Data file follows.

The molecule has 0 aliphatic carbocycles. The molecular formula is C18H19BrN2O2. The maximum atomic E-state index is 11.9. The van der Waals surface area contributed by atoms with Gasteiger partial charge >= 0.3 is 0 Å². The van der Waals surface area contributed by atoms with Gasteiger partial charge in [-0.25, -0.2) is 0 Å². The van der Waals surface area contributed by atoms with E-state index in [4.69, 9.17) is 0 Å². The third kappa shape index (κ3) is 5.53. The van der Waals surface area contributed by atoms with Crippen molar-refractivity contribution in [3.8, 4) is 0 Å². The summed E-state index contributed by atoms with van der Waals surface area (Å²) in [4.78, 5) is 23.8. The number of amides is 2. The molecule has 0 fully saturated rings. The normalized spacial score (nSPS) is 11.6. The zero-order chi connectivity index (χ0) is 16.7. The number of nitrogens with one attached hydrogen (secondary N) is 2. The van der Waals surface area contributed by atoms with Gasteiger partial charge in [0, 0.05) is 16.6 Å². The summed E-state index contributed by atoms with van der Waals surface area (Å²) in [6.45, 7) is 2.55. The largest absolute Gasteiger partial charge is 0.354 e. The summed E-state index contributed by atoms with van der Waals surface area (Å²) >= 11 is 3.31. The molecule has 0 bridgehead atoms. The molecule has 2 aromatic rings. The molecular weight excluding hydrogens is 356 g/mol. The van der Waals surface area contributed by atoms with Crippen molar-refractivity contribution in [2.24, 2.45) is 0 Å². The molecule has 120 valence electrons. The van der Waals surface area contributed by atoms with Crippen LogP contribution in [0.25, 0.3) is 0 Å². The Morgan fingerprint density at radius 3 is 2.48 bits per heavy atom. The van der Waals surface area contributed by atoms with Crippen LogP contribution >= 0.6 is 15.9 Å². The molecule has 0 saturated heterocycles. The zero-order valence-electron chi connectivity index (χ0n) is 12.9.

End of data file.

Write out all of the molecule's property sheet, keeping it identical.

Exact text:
The molecule has 0 aliphatic carbocycles. The molecular formula is C18H19BrN2O2. The maximum atomic E-state index is 11.9. The van der Waals surface area contributed by atoms with Gasteiger partial charge >= 0.3 is 0 Å². The van der Waals surface area contributed by atoms with Gasteiger partial charge in [-0.25, -0.2) is 0 Å². The van der Waals surface area contributed by atoms with E-state index in [4.69, 9.17) is 0 Å². The third kappa shape index (κ3) is 5.53. The van der Waals surface area contributed by atoms with Crippen molar-refractivity contribution in [3.8, 4) is 0 Å². The summed E-state index contributed by atoms with van der Waals surface area (Å²) in [4.78, 5) is 23.8. The number of amides is 2. The molecule has 0 fully saturated rings. The normalized spacial score (nSPS) is 11.6. The zero-order chi connectivity index (χ0) is 16.7. The number of nitrogens with one attached hydrogen (secondary N) is 2. The van der Waals surface area contributed by atoms with Gasteiger partial charge in [0, 0.05) is 16.6 Å². The summed E-state index contributed by atoms with van der Waals surface area (Å²) in [6.45, 7) is 2.55. The largest absolute Gasteiger partial charge is 0.354 e. The summed E-state index contributed by atoms with van der Waals surface area (Å²) >= 11 is 3.31. The molecule has 0 bridgehead atoms. The molecule has 2 aromatic rings. The molecular weight excluding hydrogens is 356 g/mol. The van der Waals surface area contributed by atoms with Crippen molar-refractivity contribution in [2.24, 2.45) is 0 Å². The molecule has 120 valence electrons. The van der Waals surface area contributed by atoms with Crippen LogP contribution in [0.25, 0.3) is 0 Å². The Morgan fingerprint density at radius 3 is 2.48 bits per heavy atom. The van der Waals surface area contributed by atoms with Crippen LogP contribution >= 0.6 is 15.9 Å². The molecule has 0 saturated heterocycles. The zero-order valence-electron chi connectivity index (χ0n) is 12.9.